As Joe tells me this, I am struck by Tucker’s total lack of ego. Historically, artists have been precociously self-involved, creatures of pride. These days, I tell him, especially in the age of digital reproduction – and for me personally, growing up in the digital age – it’s a struggle for me to picture doing anything that other people won’t see. Eric’s work to me also contains this sense of self-effacement; there is a doting attention to and obsession with the people he encounters. But perhaps my interpretation is too romantic. “I don’t exactly know if he thought no one would see them,” he responds, “and it’s interesting, actually; since the exhibition, a few people have contacted me and told us things about our uncle that we didn’t previously know. So, one guy worked with him at a building yard in 1962, and he said he wanted to go to St Ives and become a painter. He did dream about this, it was a legitimate dream, I just think that he didn’t conceive that there was any way of getting these works shown.”
I am curious as to why this should be the case for an artist with Tucker’s tremendous drive to paint and obvious skill. “I think the art world seemed extremely middle class to him and therefore out of reach, or even, to be honest, he had a bit of an aversion to it. They weren’t his people. But he still prolifically produced this work without needing to know that anyone might see it. It’s the complete opposite of these days – you take a quick photo on your phone and you can immediately show that to a potentially infinite number of people.” Although he never went to art school, Tucker was self-educated on art history, and frequented all the galleries he could easily get to. There seems something almost ideological about his refusal to enter that world in earnest. “I think the other part of it was probably a bit of a sense of class betrayal. Y’know, he was a dyed-in-the-wool, lifelong socialist. He didn’t even have a bank account. I think he had, like, a post office account. And that wasn’t because he couldn’t have opened a bank account in NatWest in Warrington. I think it was a class thing for him, he felt like [it] would be slightly betraying the person that he was. So, I think that was why he felt like he would always be outside of the art world, he kind of felt like he would be leaving the world that he portrayed, I suppose.”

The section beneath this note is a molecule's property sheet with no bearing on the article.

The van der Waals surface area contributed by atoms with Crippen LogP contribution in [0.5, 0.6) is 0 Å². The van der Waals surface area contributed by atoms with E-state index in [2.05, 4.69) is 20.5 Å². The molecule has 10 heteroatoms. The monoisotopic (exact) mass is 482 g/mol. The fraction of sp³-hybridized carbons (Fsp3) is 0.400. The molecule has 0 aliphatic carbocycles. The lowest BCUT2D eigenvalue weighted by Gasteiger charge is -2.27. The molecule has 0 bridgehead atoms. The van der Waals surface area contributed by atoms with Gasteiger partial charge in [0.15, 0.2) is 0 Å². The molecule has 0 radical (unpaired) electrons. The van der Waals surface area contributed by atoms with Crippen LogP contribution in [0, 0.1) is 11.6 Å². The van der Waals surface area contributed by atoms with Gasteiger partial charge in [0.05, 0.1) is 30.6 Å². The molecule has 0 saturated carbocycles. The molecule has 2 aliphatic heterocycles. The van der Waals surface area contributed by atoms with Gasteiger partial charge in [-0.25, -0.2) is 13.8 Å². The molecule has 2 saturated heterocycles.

This world was strange and unfamiliar for Joe as a child. “That house was my grandmother’s house, he lived with my nana. Occasionally as a kid I’d go into his front room and have a look at what he was painting and they were quite weird to me. I vaguely recognised some of the places because I’d grown up in Warrington, but I used to think, ‘People don’t look like this’, they just seemed odd to me.” But witnessing his uncle’s artistic process for himself, he came to understand that the paintings were the result of a unique eye for characters. “He did these little sketches at pubs. I remember once being with him as a kid and he got his sketchbook out, and he scanned the pub and started to draw people. Out of 30 people in the pub, he would select maybe three or four and start to draw them. I could sort of see [that] these are his people. Once he populates the painting with these particular people he’s kind of picked out of a crowd, they were his world.”